Tensions were rising as secessionist forces began patrolling around Fort Moultrie day and night. Doubleday told Anderson that they could not defend the fort, as the houses around there looked down into Moultrie, and there were rumors of 2,000 riflemen detailed to shoot from these commanding positions when word was given. Major Anderson decided to secretly abandon Fort Moultrie and move his men to unfinished Fort Sumter. During the night after Christmas, after spiking the fort’s guns, the Union garrison rowed across Charleston Harbor to Fort Sumter.8

The officers of Fort Sumter
Abner Doubleday is on the left in the first row, and Robert Anderson is next to Doubleday.

“The next morning Charleston was furious. From December 26 until April 12,” Doubleday remembered, “they busied themselves in preparing for the expected attack, and our enemies did the same on all sides of us.” Doubleday soon learned that the new commander of the southern forces at Fort Moultrie was fellow West Pointer Roswell Ripley. Doubleday had known him at the academy, as he was in the class ahead of Ripley. Although born in Ohio and raised in New York, Ripley “took pains to denounce [his fellow New Yorker] as an Abolitionist, and to recommend that [Doubleday] be hanged by the populace as soon as [he was] caught.”9

On April 12, 1861, at 4:30 in the morning, 19 different southern batteries opened fire on Fort Sumter. The garrison in the fort did not immediately respond. The men had roll call in the bombproofs and then had breakfast of pork and water. At 7:00 a.m. Anderson ordered Doubleday to divide the company into three details to man the guns in shifts. Their targets were to be the batteries on Morris Island and Sullivan’s Island.10

Captain Doubleday sighted and fired the first Federal shot in retaliation at around 7:30 a.m. “In aiming the first gun fired against the rebellion,” he wrote, “I had no feeling of self-reproach for I fully believed that the contest was inevitable, and not of our seeking.” It was frustrating for Doubleday as his fire had little effect on Fort Moultrie or the floating battery off Sullivan’s Island. One participant recorded that “Doubleday’s men were not in the best of temper. They were irritated at the thought that they had been unable to inflict any serious damage on their adversary,” while the rebel shots were slamming into Sumter. Then Doubleday spied the Moultrie House. “Since the rebel occupation of Fort Moultrie,” he recorded, “this hotel had been used as a depot and barracks for the troops in the vicinity.” But its Palmetto flag had been removed just before the bombardment began. The Southerners would later contend that the Moultrie House was being used as a hospital and was flying a yellow flag. Through his glass Doubleday could see many spectators on the beach and piazza watching the duel between Sumter and Moultrie. “I saw no reason why the mere lowering of the flag should prevent us from firing at them,” wrote Doubleday.11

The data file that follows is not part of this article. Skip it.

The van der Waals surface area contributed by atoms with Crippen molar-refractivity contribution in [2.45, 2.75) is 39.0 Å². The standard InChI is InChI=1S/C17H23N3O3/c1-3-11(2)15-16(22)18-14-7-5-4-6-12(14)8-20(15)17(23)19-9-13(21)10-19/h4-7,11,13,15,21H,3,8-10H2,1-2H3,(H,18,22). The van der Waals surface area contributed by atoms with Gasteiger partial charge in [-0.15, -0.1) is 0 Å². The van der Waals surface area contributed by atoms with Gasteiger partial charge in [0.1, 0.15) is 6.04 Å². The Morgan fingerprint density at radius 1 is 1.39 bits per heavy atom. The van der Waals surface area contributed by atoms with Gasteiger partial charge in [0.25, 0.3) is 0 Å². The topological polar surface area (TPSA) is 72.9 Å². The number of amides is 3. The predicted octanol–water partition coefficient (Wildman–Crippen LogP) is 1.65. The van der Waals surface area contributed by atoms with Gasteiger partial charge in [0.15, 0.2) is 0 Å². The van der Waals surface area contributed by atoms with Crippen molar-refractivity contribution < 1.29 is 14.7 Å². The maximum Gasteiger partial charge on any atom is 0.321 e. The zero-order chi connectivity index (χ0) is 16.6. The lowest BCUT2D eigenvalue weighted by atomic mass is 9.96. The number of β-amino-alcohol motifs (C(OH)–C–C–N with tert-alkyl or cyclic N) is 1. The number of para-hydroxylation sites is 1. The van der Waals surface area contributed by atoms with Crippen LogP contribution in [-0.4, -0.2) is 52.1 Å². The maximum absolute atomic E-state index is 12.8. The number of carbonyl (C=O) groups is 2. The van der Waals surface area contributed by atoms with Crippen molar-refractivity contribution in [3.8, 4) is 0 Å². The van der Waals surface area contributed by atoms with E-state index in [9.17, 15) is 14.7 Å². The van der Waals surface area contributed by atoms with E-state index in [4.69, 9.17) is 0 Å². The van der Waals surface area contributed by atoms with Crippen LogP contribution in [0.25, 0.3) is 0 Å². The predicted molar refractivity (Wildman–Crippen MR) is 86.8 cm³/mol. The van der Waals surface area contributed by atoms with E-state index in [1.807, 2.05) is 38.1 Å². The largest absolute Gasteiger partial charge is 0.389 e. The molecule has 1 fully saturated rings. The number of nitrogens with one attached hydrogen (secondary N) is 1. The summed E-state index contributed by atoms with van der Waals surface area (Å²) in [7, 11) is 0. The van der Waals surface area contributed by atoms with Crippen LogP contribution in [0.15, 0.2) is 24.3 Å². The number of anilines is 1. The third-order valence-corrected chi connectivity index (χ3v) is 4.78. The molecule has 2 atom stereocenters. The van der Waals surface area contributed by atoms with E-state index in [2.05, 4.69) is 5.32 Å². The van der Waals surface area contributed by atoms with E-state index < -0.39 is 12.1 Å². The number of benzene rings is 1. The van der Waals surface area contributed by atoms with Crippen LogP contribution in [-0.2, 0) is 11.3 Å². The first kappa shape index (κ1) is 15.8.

Doubleday went on: “Just before the attack was made upon us…I aimed two forty-two pounder balls at the upper story. The crashing of the shot, which went through the whole length of the building among the clapboards and interior partitions, must have been something fearful to those who were within. They came rushing out in furious haste, and tumbled over each other until they reached the bottom of the front steps, in one withering, tumultuous mass.”12

A drawing of a cannon in Fort Sumter firing on Charleston

Captain James Chester of the Third Artillery remembered it differently. As he saw it, the two shots from the forty-two pounders struck the beach in front of the astonished spectators and bounded over their heads slamming into the Moultrie House. They both agreed that “the spectators scampered off in a rather undignified manner.”13 Even a newsman reported that, “a party of gentlemen were setted [sic] in the parlor, watching the fight.” When the balls hit the second story “the gentlemen scattered miscellaneously.”14

To Doubleday, the sight of people plunging out of the hotel in undignified haste was a small but satisfying repayment for the many discourtesies he and his men had suffered for months. When Captain Seymour came to relieve Doubleday, Seymour in a joking manner asked him, “What in the world is the matter here, and what is all this uproar about?” Doubleday replied, “There is a trifling difference of opinion between us and our neighbors opposite, and we are trying to settle it.” Some Charleston newspapers “discoursed upon the barbarity of firing on a hospital.”15